Penguins have lost the ability to fly but have adapted to marine life thanks to their dense plumage and fin-like wings, which make them fantastic swimmers. They feed on fish, crustaceans and squid.
All the species live in the southern hemisphere and are a characteristic sight in the cold Antarctic regions, although the Humboldt penguin lives further north on the coasts of Chile and Peru, in the area of the Humboldt current.
Pacific coast of Chile and Peru.
- Distribution / Resident
- Extint in the wild
- Critically endangered
- In Danger
- Near threatened
- Minor concern
- Insufficient data
- Not evaluated
Up to 40 years
Discover how they are
Humboldt penguins, like all penguin species, are birds that have adapted to sea life and have lost their ability to fly, but are excellent swimmers. They are almost completely adapted to aquatic life, practically only coming onto land during the breeding season. Consequently, their wings have turned into fins and they have a hydrodynamic body shape. The plumage is dense and impermeable, with three layers of uniformly distributed feathers on the entire body to cut down on resistance in the water and protect their bodies from the cold and moisture. The legs are situated quite far back and they have webbed feet with three sharp claws. The beak is strong with sharp sides and they have tongues with a spiny appearance, adaptations that let them better catch crustaceans, cephalopods and the fish on which they feed.
This penguin species does not live in extremely cold climates, inhabiting the coasts of Chile and Peru, almost to the equator, so that a good part of their area of distribution is in a tropical region. This is possible thanks to the Humboldt sea current, which carries cold, nutrient-rich waters from Antarctica along the western coast of South America.
They basically eat fish and squid, as well as different proportions of crustaceans depending on their abundance and time of year. To catch their prey, they can dive down to depths of 30 metres and, during breeding season, both members of the pair alternate taking trips to search for food, and can spend up to 24 consecutive hours before returning to the nest again.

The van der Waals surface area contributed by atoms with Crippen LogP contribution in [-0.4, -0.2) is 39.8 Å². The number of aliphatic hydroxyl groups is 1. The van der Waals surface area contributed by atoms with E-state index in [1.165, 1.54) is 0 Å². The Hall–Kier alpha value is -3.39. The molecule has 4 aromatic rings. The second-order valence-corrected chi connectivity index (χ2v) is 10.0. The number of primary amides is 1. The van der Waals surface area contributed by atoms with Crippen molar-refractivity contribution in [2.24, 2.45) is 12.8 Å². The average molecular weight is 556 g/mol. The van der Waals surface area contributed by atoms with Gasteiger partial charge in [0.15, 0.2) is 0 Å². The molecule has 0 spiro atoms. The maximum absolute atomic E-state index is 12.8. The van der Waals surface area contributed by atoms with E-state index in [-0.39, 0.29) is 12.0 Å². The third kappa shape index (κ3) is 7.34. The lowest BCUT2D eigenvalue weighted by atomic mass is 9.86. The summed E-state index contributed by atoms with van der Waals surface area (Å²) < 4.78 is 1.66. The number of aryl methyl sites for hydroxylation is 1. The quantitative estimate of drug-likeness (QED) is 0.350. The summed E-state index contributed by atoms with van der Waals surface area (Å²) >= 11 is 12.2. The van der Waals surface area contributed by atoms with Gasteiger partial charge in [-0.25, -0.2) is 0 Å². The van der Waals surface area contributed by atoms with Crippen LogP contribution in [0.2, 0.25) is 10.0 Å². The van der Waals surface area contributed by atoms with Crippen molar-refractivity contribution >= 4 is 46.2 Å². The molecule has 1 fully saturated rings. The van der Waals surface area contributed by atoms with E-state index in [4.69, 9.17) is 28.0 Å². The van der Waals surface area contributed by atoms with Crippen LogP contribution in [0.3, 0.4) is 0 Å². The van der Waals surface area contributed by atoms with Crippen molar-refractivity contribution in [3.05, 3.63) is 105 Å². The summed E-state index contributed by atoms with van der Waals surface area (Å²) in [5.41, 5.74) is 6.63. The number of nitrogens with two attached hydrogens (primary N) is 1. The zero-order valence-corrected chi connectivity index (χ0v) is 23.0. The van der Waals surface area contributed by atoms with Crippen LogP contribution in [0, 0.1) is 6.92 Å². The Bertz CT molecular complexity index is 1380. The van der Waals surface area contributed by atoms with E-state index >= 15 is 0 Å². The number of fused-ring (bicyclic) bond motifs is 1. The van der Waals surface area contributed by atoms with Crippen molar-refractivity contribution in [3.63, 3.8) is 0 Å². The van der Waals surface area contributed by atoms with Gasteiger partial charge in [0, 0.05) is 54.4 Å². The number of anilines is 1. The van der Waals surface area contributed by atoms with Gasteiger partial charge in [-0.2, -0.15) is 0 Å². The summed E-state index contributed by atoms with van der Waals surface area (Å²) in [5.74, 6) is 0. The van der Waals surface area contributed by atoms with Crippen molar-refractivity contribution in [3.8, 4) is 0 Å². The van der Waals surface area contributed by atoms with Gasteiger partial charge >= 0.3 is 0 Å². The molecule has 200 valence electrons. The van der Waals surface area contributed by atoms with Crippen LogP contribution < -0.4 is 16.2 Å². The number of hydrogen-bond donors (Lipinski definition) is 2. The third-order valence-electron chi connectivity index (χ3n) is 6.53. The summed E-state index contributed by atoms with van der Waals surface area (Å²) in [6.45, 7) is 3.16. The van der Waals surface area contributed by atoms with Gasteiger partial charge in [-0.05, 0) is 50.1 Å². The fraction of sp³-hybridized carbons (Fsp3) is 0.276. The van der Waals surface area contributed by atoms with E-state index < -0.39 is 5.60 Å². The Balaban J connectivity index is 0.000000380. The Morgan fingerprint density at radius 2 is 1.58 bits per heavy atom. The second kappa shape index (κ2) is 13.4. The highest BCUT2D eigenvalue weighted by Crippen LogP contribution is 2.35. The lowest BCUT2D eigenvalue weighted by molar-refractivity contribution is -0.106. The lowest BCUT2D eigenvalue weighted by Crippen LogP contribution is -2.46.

They make nests in holes and fissures on land or in underground dens abandoned by other animals, almost always laying two eggs. They form small breeding colonies, in which each pair defends only a small area surrounding the entrance to the nest. Their territorial cries are quite odd, which sound like the braying of donkeys.
They tend to live in pairs or small family groups, although in some sites like the clay deposits on the vertical walls of rivers, they can come together in large groups, often mixed with specimens of other parrot species.
Status and conservation programs
Their natural enemies are orcas, sharks and some sea birds that prey on the young chicks, although mankind is the main party responsible for their critical situation. Thus, their populations have undergone a significant drop in recent years due to fishing fleets that overexploit the schools of sardines and anchovies on which they feed, as well as pollution to the marine ecosystems owing to the frequent accidents of large oil tankers. This species is protected in appendix I of the Washington Convention, for maximum protection, and is catalogued as vulnerable in the IUCN Red List (International Union for the Conservation of Nature) The individuals at the Barcelona Zoo are part of the EEP for this species.